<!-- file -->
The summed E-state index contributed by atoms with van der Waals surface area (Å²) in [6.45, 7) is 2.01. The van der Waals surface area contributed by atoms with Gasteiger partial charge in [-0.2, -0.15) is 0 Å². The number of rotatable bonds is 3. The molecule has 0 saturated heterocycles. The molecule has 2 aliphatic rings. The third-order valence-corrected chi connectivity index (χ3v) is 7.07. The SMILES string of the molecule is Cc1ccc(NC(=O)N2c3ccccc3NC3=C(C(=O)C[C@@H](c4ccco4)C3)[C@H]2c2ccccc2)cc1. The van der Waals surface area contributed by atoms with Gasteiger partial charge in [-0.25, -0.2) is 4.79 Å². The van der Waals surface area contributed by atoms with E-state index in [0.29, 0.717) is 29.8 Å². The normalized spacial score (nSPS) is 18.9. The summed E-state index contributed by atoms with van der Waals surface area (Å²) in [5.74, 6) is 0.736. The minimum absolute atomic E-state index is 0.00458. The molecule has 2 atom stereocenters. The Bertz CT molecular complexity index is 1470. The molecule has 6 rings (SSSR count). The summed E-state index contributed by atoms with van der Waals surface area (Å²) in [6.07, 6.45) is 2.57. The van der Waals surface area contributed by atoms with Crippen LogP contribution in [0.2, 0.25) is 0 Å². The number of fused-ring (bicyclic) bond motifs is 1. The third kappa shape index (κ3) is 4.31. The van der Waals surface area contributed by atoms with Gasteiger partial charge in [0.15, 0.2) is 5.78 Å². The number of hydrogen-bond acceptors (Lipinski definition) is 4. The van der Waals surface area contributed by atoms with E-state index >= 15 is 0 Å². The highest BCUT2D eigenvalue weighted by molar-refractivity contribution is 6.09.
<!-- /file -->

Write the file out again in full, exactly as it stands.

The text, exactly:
The summed E-state index contributed by atoms with van der Waals surface area (Å²) in [6.45, 7) is 2.01. The van der Waals surface area contributed by atoms with Gasteiger partial charge in [-0.2, -0.15) is 0 Å². The number of rotatable bonds is 3. The molecule has 0 saturated heterocycles. The molecule has 2 aliphatic rings. The third-order valence-corrected chi connectivity index (χ3v) is 7.07. The SMILES string of the molecule is Cc1ccc(NC(=O)N2c3ccccc3NC3=C(C(=O)C[C@@H](c4ccco4)C3)[C@H]2c2ccccc2)cc1. The van der Waals surface area contributed by atoms with Gasteiger partial charge in [-0.25, -0.2) is 4.79 Å². The van der Waals surface area contributed by atoms with E-state index in [0.29, 0.717) is 29.8 Å². The normalized spacial score (nSPS) is 18.9. The summed E-state index contributed by atoms with van der Waals surface area (Å²) in [5.74, 6) is 0.736. The minimum absolute atomic E-state index is 0.00458. The molecule has 2 atom stereocenters. The Bertz CT molecular complexity index is 1470. The molecule has 6 rings (SSSR count). The summed E-state index contributed by atoms with van der Waals surface area (Å²) in [6.07, 6.45) is 2.57. The van der Waals surface area contributed by atoms with Crippen LogP contribution in [0.2, 0.25) is 0 Å². The number of fused-ring (bicyclic) bond motifs is 1. The third kappa shape index (κ3) is 4.31. The van der Waals surface area contributed by atoms with Gasteiger partial charge in [0.15, 0.2) is 5.78 Å². The number of hydrogen-bond acceptors (Lipinski definition) is 4. The van der Waals surface area contributed by atoms with E-state index >= 15 is 0 Å². The highest BCUT2D eigenvalue weighted by molar-refractivity contribution is 6.09.